Feb 25, 2011

How To Password Protect Zip/Tar Archive Via Script in Linux

So the reason I am writing this post is because I was searching for something very similar myself recently. I recently setup a password server at my office, and wanted an easy way to back it up in case I ever had to restore it. We use Microsoft DPM at my company, and it doesn’t really back up Linux, so I needed a way to copy the configs and such for my server over to a Windows box to be backed up to tape.

I decided I wanted to compress the install directory for my program into an archive, then copy over to a Windows file server. Since it contained passwords, even though they are stored using AES encryption, I wanted to password protect the archive for another layer of security. Normally for Linux I like to create tar.gz files, however no matter where I searched, I couldn’t find an article on how to password protect it. I found a lot of people encrypting their tarballs with GPG, but that wasn’t what I wanted.

7zipNext I thought about using zip, so I installed zip in my Linux server. Zip has an –e switch for password protecting, but it prompts you. I couldn’t figure out a good way to script that. Then I sat back and had an aha moment. Why not use 7zip?

I wrote a few months ago about how easy it is to use 7zip for a backup program in Windows. Well, 7zip is available for Linux too! To install it run the following:

sudo apt-get install p7zip-full

Once installed, I used the following script to create a 7z archive of my directory with password protection!


NOW=$(date +"%b-%d-%y")
7za a "/path/to/archive/DIRECTORYNAME-$NOW.7z" "/path/to/directory/to/backup" -pYOURPASSWORD

If you don’t speak shell, what I’ve done above is created a variable called NOW that puts the date in a MM-DD-YY format. I do that so I can time stamp the filename of my archive. I do that by adding the $NOW in the archive name. Make sure to change the above to fit your environment. Also, make a note that there is NO space between the –p switch and the password.

There you have it, it will now create a 7z archive that is password protected for somewhat secure transportation and/or offsite backup!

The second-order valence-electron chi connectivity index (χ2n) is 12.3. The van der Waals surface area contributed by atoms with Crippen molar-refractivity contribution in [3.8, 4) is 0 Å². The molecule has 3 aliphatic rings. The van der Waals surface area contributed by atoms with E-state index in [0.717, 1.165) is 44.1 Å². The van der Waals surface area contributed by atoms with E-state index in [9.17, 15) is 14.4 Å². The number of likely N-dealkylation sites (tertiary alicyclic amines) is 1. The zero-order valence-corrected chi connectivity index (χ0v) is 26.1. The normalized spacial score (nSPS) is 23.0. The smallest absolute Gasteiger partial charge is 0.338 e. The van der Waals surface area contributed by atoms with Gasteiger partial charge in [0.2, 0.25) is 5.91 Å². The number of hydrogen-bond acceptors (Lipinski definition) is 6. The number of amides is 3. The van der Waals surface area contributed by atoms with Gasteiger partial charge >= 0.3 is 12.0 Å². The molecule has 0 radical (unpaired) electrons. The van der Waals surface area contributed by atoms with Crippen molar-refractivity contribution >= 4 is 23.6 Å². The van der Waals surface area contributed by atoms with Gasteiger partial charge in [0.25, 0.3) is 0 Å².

Do you do something different to password protect archives on your Linux server? Let us know in the comments!

Feb 21, 2011

How To Use 3rd Party SSL Certs with WebKeePass

I wrote up a quick article on how to setup WebKeePass last week. WebKeepass is a great open source password vault server that is web based. It allows you to store your shared network passwords in a secure place in one central location. The initial install is really easy, and if you don’t have a problem using self signed SSL certs, the initial install is all you need to know.

However, if you are like me and prefer to use legit 3rd party certs for important stuff like passwords, then you are going to need this article too. Now the WebKeePass documentation has a blurb about 3rd party SSL certs, but all it says is to look at the Tomcat Jakarta documentation for installing SSL certs. Not exactly a good clue on how to change it out for WebKeePass specifically. After some trial and error, I finally figured it out, so you don’t have to. One of the things I figured out was that the alias they use for their self signed cert is ‘tomcat’. That leads us to step number 1, after installation, we have to remove the old alias of tomcat so we can continue. To do that, change into your WebKeePass install directory (Mine is /opt/wkp) then change into the config directory. From inside there, run the following: